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November 4, 2011
By Jane Tors
The Basque separatist group ETA's October announcement of "the definite cessation of its military activity" marked the end of decades of violence and terrorism. For those working in the University of Nevada, Reno's Center for Basque Studies, the announcement brought relief and elation.
"A tragic chapter of 52 years has come to a close," said Joseba Zulaika, professor and co-director of the center. "ETA's initial liberationist activity later turned to violence and then to terroristic violence."
"Something expected for so many years finally has materialized after so many false hopes and cease fires that led nowhere," he said. "Removal of that shadow will be a huge relief."
Previous cease-fire announcements had been made by ETA, but not kept. The result, said Zulaika, was tremendous frustration by the Basque citizenry.
However, this latest announcement follows a different course of events, leaving Zulaika and many international observers optimistic about the prospect of continued peace. After breaking a cease-fire made in 2006, representatives of ETA began going from town to town across the Basque region of Spain to open dialogue with those who sympathized with the Basque nationalist movement. The ETA organization found that continued violence was eroding their base of support. This changing tide led to restoration of the cease-fire status and creation of an international forum of prominent leaders to certify the process of giving up arms and violence. As ETA moved away from violence, Basque nationalists began to have greater political success.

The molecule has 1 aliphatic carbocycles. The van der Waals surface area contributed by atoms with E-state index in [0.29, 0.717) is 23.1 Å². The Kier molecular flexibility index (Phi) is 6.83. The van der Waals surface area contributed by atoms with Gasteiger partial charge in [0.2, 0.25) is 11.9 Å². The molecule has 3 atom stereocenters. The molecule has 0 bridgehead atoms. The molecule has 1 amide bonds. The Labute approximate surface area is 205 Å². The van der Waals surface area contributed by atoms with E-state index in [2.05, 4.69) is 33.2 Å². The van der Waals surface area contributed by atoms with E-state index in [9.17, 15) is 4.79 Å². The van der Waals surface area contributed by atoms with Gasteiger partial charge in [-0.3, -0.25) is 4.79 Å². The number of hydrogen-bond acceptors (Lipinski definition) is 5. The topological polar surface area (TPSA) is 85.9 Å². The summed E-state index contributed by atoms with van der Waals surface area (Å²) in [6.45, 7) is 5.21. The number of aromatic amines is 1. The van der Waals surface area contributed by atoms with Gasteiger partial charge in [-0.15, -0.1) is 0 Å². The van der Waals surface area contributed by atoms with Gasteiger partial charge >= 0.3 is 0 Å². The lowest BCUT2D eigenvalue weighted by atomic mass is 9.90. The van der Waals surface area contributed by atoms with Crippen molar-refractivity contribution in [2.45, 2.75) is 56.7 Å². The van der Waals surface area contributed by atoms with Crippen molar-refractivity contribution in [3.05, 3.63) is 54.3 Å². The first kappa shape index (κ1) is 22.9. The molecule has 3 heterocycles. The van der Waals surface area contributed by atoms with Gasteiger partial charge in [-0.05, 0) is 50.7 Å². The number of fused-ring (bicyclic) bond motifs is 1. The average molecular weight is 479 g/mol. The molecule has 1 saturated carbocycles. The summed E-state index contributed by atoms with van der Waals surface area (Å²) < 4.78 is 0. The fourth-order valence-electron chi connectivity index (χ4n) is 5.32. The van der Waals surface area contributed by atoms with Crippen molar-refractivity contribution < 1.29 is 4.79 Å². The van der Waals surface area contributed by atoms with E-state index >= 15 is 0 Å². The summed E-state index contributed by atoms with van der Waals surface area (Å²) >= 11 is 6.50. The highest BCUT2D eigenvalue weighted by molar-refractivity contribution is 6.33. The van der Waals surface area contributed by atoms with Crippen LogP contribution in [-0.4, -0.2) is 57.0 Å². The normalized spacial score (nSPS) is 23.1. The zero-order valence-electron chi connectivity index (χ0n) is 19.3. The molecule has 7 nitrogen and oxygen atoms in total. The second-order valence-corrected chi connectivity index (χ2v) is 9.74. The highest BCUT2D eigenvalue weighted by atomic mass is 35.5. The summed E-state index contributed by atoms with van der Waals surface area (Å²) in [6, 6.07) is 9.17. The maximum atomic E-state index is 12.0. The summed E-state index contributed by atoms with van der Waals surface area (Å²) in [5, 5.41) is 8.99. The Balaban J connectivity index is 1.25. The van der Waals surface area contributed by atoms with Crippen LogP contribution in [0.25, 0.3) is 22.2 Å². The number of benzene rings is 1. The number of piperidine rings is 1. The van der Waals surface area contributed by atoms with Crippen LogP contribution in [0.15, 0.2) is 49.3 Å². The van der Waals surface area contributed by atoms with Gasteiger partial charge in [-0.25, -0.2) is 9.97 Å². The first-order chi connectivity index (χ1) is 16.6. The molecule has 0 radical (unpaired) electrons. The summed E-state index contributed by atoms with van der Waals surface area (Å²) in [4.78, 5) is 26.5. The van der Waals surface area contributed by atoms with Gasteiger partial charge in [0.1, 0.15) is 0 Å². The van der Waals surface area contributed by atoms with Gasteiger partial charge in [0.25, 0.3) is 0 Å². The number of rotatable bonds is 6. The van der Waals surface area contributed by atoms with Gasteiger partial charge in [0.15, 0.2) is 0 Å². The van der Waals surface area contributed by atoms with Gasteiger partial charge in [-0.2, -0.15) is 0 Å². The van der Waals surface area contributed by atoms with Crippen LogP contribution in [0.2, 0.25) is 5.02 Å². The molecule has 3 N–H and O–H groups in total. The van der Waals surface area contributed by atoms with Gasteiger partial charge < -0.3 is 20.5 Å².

"After that, ETA realized that violence was obstructing their political goals," said Zulaika.
He noted that ETA's terrorist activities have created a "distorted view of what Basque culture and history stand for," and that the end of terrorism "will bring a more realistic perspective to the Basque image and aspirations."
The University's Center for Basque Studies conducts and publishes research on the history, language and culture of the Basques. The center offers a minor in Basque studies, a doctoral program and classes in Basque language. Located on the third floor of the Mathewson-IGT Knowledge Center and co-directed by Zulaika and Sandra Ott, the center includes an extensive Basque library collection. It regularly hosts visiting scholars, helping link the University to the international community and advancing the University's academic reputation abroad.
During a visit to the University in 2010, Patxi Lόpez, president of the autonomous Basque Government, called the center "the leading research and education institute of its kind outside the Basque country."
Jane Tors is the University's media relations director.